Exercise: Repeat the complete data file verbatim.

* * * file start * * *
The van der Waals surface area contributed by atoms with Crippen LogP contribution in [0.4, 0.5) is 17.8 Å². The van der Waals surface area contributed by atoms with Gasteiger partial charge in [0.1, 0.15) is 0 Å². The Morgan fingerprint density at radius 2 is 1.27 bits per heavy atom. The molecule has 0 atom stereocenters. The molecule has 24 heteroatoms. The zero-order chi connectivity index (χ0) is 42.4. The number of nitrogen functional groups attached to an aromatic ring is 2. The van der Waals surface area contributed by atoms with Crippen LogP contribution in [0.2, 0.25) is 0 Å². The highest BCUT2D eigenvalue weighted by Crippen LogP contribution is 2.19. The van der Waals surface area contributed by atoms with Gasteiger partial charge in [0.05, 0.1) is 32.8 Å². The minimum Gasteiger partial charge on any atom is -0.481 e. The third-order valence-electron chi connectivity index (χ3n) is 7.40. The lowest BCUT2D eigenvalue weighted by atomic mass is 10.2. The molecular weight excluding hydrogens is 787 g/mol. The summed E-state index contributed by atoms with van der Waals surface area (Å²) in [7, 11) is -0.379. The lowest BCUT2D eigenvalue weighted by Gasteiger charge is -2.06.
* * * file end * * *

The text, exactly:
The van der Waals surface area contributed by atoms with Crippen LogP contribution in [0.4, 0.5) is 17.8 Å². The van der Waals surface area contributed by atoms with Gasteiger partial charge in [0.1, 0.15) is 0 Å². The Morgan fingerprint density at radius 2 is 1.27 bits per heavy atom. The molecule has 0 atom stereocenters. The molecule has 24 heteroatoms. The zero-order chi connectivity index (χ0) is 42.4. The number of nitrogen functional groups attached to an aromatic ring is 2. The van der Waals surface area contributed by atoms with Crippen LogP contribution in [0.2, 0.25) is 0 Å². The highest BCUT2D eigenvalue weighted by Crippen LogP contribution is 2.19. The van der Waals surface area contributed by atoms with Gasteiger partial charge in [0.05, 0.1) is 32.8 Å². The minimum Gasteiger partial charge on any atom is -0.481 e. The third-order valence-electron chi connectivity index (χ3n) is 7.40. The lowest BCUT2D eigenvalue weighted by atomic mass is 10.2. The molecular weight excluding hydrogens is 787 g/mol. The summed E-state index contributed by atoms with van der Waals surface area (Å²) in [7, 11) is -0.379. The lowest BCUT2D eigenvalue weighted by Gasteiger charge is -2.06.